Why aren’t more measures in the Measurement Library “ready for purpose”?
The Measurement Consortium’s testing of measures produced varied results with having sufficient evidence of validity and reliability to be designated as “ready for purpose”. There are two main reasons for this. First, strong measures are not instantly created. They are developed and refined over time as evidence accumulates with new trials, in different contexts or for distinct purposes. Identifying stronger measures is like trying to identify what programs work best for children. It's hard to draw broad conclusions from one or two evaluations of programs in different contexts; dozens of trials are needed to have confidence that the program is really working and achieving what is intended.
The same is true for measures. Those in the Measurement Library that are “ready for purpose” were further along in the process of testing and iteration, having already gone through extensive rounds of revisions prior. Others were at a more nascent stage when our group convened.
In addition, we have set a high bar for designating measures as “ready for purpose”: to meet this standard a measure must have good to excellent evidence of multiple types of reliability and validity when tested in a given context. Moreover, we have to have confidence in the stability of the results or that the results could be replicated if tested with the same sample again.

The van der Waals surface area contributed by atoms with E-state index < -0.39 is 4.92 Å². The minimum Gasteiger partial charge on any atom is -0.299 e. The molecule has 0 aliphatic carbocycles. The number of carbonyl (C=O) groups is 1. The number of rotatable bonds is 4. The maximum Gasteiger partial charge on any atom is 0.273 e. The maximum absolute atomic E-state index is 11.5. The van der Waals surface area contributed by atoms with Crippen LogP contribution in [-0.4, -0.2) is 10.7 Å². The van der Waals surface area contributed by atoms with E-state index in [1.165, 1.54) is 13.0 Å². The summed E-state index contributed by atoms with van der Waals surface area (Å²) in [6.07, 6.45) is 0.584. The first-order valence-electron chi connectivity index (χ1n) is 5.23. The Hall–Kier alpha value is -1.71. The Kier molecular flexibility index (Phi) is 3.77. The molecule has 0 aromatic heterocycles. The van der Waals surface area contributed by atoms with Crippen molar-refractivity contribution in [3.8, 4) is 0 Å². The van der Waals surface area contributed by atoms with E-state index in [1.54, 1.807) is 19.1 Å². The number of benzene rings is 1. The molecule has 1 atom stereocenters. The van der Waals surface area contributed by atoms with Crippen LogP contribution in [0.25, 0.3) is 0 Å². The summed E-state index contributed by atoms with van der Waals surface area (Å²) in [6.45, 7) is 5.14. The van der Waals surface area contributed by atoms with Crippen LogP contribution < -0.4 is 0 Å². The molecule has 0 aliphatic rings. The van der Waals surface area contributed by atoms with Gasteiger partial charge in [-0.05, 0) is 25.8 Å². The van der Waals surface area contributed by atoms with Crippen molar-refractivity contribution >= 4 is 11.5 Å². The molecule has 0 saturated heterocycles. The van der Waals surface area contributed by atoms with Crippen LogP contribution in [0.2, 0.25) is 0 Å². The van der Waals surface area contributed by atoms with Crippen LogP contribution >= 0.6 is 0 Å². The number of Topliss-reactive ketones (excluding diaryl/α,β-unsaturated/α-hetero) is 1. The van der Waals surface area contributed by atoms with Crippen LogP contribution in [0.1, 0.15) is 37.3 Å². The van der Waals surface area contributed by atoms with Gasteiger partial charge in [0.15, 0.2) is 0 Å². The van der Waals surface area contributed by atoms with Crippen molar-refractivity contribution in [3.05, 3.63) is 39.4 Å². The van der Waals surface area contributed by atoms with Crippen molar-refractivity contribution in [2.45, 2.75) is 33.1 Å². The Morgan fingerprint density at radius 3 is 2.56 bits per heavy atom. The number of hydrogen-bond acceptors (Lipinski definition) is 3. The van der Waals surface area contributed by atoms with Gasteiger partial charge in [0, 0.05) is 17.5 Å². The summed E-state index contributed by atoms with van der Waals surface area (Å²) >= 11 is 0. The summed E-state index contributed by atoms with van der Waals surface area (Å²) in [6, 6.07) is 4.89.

Read more about the Measurement Library Measure Review Criteria.
Why are measures that are “proceed for purpose with caution” and “under development” listed in the MENAT Measurement Library?
It is crucial that information generated by measures in the Library meets a high standard of reliability and validity. It is also equally important to be candid and transparent about measures that thus far have mixed or little evidence of reliability and validity for the situation in which it was tested. Ultimately, even when the results are not as straightforward as we had hoped, we can learn important things about the measure we are testing and how to revise it for the next iteration. We see this gain in knowledge as an opportunity, not a loss.
At the same time, we recognize that there is tremendous risk in using measures that provide inaccurate information. This risk underscores the importance of transparency; if we refuse to over-sell our progress or wave away inconvenient facts learned along the way, we ultimately protect the credibility of this initiative and help ensure that time and resources are not wasted going down any unproductive roads.